A recent innovation in splitting water into its parts can enable renewable energy to pay off, even when the sun is not shining and the wind is not blowing.
Water splitting is a process that utilizes electricity to split water (H2O) into oxygen and hydrogen. Utilizing wind power and solar power when they are available for water splitting provides a method to preserve energy in the form of hydrogen fuel.
The most well-known system that is currently utilized for water electrolysis, or water splitting, depends on precious metals as catalysts. However, a collaborative research group, which included researchers from Washington State University (WSU) and Los Alamos National Laboratory, has devised a system that utilizes more abundant and less costly materials.
The researchers have explained this advancement in a study published in the Nature Energy journal on March 9th, 2020.
The current water electrolysis system uses a very expensive catalyst. In our system, we use a nickel-iron based catalyst, which is much cheaper, but the performance is comparable.
Yu Seung Kim, Study Corresponding Author and Research Scientist, Los Alamos National Laboratory
At present, the majority of water splitting is performed by utilizing a piece of equipment known as a proton exchange membrane water electrolyzer, which produces hydrogen at a high production rate.
But this equipment is costly and operates under highly acidic conditions, needing precious metal catalysts like iridium and platinum and also corrosion-resistant metal plates composed of titanium.
The researchers worked to resolve this issue by splitting water under basic, or alkaline, conditions using an anion exchange membrane electrolyzer. Such an electrolyzer does not require a catalyst based on precious metals.
Indeed, a group headed by Yuehe Lin, a professor at the School of Mechanical and Materials Engineering of WSU, developed a catalyst based on iron and nickel, elements that are more abundant and less costly in the setting.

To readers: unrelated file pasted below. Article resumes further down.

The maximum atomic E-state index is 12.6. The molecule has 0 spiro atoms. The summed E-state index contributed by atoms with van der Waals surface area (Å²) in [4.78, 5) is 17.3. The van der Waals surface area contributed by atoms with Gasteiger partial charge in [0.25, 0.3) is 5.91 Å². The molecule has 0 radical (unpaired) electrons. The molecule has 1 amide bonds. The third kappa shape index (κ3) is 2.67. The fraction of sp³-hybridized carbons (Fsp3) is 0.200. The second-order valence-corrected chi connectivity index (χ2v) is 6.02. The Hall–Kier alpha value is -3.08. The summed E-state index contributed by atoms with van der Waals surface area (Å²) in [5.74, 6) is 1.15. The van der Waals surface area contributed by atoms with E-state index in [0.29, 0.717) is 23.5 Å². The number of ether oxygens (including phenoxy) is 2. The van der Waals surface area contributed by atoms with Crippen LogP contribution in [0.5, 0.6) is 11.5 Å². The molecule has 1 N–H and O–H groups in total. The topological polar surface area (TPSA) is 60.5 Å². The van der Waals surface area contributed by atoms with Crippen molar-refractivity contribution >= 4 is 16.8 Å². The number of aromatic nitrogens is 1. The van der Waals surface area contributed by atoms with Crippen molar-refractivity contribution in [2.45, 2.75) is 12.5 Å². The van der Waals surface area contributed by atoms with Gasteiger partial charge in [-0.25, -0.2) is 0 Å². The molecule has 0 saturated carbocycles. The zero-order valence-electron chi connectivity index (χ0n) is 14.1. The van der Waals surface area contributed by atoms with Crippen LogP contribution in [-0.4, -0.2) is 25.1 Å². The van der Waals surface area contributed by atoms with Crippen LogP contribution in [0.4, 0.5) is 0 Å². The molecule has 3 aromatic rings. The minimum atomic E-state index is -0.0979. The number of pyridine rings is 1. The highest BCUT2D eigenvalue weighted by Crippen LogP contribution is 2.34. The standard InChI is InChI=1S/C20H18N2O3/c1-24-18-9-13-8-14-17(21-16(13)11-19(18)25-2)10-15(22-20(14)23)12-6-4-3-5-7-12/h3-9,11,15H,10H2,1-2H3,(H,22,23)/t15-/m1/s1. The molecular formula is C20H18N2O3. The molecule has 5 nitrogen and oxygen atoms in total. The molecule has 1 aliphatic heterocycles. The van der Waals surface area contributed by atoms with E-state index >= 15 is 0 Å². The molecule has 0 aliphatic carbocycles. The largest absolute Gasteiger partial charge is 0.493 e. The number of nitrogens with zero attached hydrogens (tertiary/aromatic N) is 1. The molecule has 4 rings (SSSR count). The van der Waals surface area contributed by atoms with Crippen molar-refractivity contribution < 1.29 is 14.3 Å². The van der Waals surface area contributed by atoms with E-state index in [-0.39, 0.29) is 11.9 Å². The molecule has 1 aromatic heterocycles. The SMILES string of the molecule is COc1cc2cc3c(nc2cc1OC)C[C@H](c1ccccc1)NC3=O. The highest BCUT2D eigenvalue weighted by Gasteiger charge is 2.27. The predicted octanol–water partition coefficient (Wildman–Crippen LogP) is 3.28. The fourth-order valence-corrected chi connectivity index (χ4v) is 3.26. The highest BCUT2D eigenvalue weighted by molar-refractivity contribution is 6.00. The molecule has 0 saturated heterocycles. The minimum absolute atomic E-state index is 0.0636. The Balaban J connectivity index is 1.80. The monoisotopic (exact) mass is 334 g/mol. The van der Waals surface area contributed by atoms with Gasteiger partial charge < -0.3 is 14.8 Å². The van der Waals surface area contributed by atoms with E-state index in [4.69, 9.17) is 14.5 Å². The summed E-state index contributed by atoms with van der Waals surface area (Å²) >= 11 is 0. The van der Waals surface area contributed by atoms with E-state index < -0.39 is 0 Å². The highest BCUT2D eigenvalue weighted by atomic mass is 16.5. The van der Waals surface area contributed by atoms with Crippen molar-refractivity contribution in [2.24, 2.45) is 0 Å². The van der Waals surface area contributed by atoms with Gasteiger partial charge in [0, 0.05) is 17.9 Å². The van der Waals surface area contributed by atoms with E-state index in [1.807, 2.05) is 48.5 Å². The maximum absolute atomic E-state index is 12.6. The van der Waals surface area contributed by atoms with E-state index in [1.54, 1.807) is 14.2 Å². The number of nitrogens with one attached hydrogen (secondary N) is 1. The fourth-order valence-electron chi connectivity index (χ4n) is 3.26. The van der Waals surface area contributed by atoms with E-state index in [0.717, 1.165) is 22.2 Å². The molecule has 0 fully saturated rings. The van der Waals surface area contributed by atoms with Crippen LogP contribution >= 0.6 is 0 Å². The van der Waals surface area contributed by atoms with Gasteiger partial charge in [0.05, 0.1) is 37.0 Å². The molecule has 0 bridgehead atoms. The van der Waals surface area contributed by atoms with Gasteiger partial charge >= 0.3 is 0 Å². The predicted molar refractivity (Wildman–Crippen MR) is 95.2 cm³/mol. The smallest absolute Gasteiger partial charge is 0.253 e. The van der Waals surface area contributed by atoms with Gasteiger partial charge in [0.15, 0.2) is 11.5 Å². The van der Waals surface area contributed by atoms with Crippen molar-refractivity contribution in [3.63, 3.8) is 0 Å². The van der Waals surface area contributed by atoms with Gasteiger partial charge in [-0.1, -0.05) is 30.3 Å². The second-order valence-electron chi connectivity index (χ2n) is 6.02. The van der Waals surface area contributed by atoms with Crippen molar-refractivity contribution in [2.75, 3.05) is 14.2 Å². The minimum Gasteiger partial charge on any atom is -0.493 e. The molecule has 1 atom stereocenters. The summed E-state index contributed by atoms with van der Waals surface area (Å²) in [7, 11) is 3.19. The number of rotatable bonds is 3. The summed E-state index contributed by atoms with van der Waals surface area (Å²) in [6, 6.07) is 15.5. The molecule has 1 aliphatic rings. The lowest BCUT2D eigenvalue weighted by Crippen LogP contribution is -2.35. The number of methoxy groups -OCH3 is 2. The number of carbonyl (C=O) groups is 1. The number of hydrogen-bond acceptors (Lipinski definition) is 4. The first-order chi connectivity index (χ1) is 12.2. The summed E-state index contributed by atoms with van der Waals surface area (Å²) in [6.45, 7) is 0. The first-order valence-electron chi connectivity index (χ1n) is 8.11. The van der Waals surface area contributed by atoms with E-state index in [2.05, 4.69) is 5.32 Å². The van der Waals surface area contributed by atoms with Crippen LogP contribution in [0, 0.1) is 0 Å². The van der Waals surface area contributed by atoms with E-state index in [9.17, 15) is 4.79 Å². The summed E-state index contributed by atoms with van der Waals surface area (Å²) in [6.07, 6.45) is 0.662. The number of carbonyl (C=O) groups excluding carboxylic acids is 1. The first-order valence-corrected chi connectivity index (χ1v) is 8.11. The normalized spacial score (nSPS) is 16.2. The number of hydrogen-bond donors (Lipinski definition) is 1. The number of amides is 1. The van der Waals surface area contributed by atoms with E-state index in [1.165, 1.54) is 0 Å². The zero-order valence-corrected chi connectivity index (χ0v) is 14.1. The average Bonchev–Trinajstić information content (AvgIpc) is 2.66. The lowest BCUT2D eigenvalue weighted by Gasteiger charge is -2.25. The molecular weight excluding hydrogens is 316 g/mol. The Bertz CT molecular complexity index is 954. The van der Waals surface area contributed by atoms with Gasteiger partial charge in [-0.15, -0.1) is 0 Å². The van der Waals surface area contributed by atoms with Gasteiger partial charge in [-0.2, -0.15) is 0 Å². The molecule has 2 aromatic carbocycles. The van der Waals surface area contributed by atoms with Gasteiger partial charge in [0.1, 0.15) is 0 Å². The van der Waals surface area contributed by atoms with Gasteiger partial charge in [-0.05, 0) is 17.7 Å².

The research group of Lin shared its development with Kim at Los Alamos National Laboratory, whose team consequently designed the electrode binder to utilize with the catalyst. This electrode binder is a hydroxide-conducting polymer material capable of binding catalysts. It offers a high pH environment for rapid electrochemical reactions.
The combination of the catalyst developed by WSU and the electrode binder developed by Los Alamos National Laboratory increased the production rate of hydrogen to almost 10 times the rate of earlier anion exchange membrane electrolyzers, thus making it similar to the more costly proton exchange membrane electrolyzer.
In the United States, around 10 million metric tons of hydrogen are presently produced every year, mainly by utilizing natural gas in a process known as natural gas reforming, as per the U.S. Department of Energy.
Hydrogen generated from a water-splitting process is energized by electricity from renewable energy. This hydrogen holds several environmental and economic benefits, stated Lin.
Water splitting is a clean technology, but you need electricity to do it. Now we have a lot of renewable energy, wind and solar power, but it is intermittent. For example, at night, we can’t use solar, but if during the day, we can use extra energy to convert it into something else, like hydrogen, that’s very promising.
Yuehe Lin, Study Corresponding Author and Professor, School of Mechanical and Materials Engineering, Washington State University
By 2023, the global hydrogen generation market is anticipated to reach $199.1 billion. Promising markets for hydrogen energy comprise everything from power grid management and mass-energy conversion to fuel cells for cars.
According to Lin, around 600 wind farms in the United States are prepared for direct connections to water electrolysis systems.
Apart from WSU and Los Alamos National Laboratory, scientists at Pajarito Powder and Sandia National Laboratories also assisted in this study. The study was funded by the HydroGen Advanced Water Splitting Materials Consortium established under the U.S. Department of Energy and Washington state’s JCDREAM program.